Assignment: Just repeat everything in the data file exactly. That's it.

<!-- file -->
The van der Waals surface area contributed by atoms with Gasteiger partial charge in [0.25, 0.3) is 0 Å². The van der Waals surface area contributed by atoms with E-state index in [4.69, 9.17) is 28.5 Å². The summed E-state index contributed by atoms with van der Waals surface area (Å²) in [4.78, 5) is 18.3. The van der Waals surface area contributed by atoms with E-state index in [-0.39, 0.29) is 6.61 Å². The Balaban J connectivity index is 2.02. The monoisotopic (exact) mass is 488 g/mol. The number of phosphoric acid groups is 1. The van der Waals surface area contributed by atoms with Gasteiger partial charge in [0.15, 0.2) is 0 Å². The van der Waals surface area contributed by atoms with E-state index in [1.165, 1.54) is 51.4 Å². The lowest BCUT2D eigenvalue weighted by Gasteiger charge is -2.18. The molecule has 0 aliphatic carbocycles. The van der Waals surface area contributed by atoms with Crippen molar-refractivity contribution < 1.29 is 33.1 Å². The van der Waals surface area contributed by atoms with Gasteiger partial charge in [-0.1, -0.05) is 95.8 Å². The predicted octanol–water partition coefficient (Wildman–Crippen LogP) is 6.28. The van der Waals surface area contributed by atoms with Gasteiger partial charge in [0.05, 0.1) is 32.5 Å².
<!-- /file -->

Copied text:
The van der Waals surface area contributed by atoms with Gasteiger partial charge in [0.25, 0.3) is 0 Å². The van der Waals surface area contributed by atoms with E-state index in [4.69, 9.17) is 28.5 Å². The summed E-state index contributed by atoms with van der Waals surface area (Å²) in [4.78, 5) is 18.3. The van der Waals surface area contributed by atoms with E-state index in [-0.39, 0.29) is 6.61 Å². The Balaban J connectivity index is 2.02. The monoisotopic (exact) mass is 488 g/mol. The number of phosphoric acid groups is 1. The van der Waals surface area contributed by atoms with Gasteiger partial charge in [0.15, 0.2) is 0 Å². The van der Waals surface area contributed by atoms with E-state index in [1.165, 1.54) is 51.4 Å². The lowest BCUT2D eigenvalue weighted by Gasteiger charge is -2.18. The molecule has 0 aliphatic carbocycles. The van der Waals surface area contributed by atoms with Crippen molar-refractivity contribution < 1.29 is 33.1 Å². The van der Waals surface area contributed by atoms with Gasteiger partial charge in [-0.1, -0.05) is 95.8 Å². The predicted octanol–water partition coefficient (Wildman–Crippen LogP) is 6.28. The van der Waals surface area contributed by atoms with Gasteiger partial charge in [0.05, 0.1) is 32.5 Å².